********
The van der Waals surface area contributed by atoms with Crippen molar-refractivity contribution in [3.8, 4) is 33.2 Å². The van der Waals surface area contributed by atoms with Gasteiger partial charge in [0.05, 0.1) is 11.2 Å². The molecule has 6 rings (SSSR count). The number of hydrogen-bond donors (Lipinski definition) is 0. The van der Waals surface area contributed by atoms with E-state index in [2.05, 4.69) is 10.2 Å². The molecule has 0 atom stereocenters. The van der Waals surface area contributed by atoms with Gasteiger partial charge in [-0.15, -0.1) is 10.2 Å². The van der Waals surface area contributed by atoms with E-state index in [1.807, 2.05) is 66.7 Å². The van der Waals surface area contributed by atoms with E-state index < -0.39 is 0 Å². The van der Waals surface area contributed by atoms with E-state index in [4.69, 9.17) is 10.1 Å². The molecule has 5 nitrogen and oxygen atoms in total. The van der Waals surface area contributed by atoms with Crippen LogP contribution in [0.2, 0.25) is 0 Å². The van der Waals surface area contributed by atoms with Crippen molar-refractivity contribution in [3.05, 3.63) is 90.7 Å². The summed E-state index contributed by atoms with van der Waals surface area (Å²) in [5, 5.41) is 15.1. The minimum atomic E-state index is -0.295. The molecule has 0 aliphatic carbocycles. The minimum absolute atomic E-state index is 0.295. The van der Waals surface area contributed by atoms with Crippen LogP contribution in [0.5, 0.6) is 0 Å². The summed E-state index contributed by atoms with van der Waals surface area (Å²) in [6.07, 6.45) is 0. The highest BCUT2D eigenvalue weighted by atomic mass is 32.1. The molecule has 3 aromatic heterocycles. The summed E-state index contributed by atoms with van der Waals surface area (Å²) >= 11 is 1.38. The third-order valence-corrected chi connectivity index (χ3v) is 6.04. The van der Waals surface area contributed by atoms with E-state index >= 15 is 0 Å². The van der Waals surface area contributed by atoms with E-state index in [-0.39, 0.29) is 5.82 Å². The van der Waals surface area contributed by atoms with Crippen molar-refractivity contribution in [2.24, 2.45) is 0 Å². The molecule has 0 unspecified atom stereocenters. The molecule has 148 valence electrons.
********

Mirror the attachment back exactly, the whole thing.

The van der Waals surface area contributed by atoms with Crippen molar-refractivity contribution in [3.8, 4) is 33.2 Å². The van der Waals surface area contributed by atoms with Gasteiger partial charge in [0.05, 0.1) is 11.2 Å². The molecule has 6 rings (SSSR count). The number of hydrogen-bond donors (Lipinski definition) is 0. The van der Waals surface area contributed by atoms with E-state index in [2.05, 4.69) is 10.2 Å². The molecule has 0 atom stereocenters. The van der Waals surface area contributed by atoms with Gasteiger partial charge in [-0.15, -0.1) is 10.2 Å². The van der Waals surface area contributed by atoms with E-state index in [1.807, 2.05) is 66.7 Å². The van der Waals surface area contributed by atoms with E-state index < -0.39 is 0 Å². The van der Waals surface area contributed by atoms with E-state index in [4.69, 9.17) is 10.1 Å². The molecule has 5 nitrogen and oxygen atoms in total. The van der Waals surface area contributed by atoms with Crippen LogP contribution in [0.2, 0.25) is 0 Å². The van der Waals surface area contributed by atoms with Crippen molar-refractivity contribution in [3.05, 3.63) is 90.7 Å². The summed E-state index contributed by atoms with van der Waals surface area (Å²) in [5, 5.41) is 15.1. The minimum atomic E-state index is -0.295. The molecule has 0 aliphatic carbocycles. The minimum absolute atomic E-state index is 0.295. The van der Waals surface area contributed by atoms with Crippen LogP contribution in [0.5, 0.6) is 0 Å². The summed E-state index contributed by atoms with van der Waals surface area (Å²) in [6.07, 6.45) is 0. The highest BCUT2D eigenvalue weighted by atomic mass is 32.1. The molecule has 3 aromatic heterocycles. The summed E-state index contributed by atoms with van der Waals surface area (Å²) >= 11 is 1.38. The third-order valence-corrected chi connectivity index (χ3v) is 6.04. The van der Waals surface area contributed by atoms with E-state index >= 15 is 0 Å². The van der Waals surface area contributed by atoms with E-state index in [-0.39, 0.29) is 5.82 Å². The van der Waals surface area contributed by atoms with Crippen molar-refractivity contribution in [2.24, 2.45) is 0 Å². The molecule has 0 unspecified atom stereocenters. The molecule has 148 valence electrons.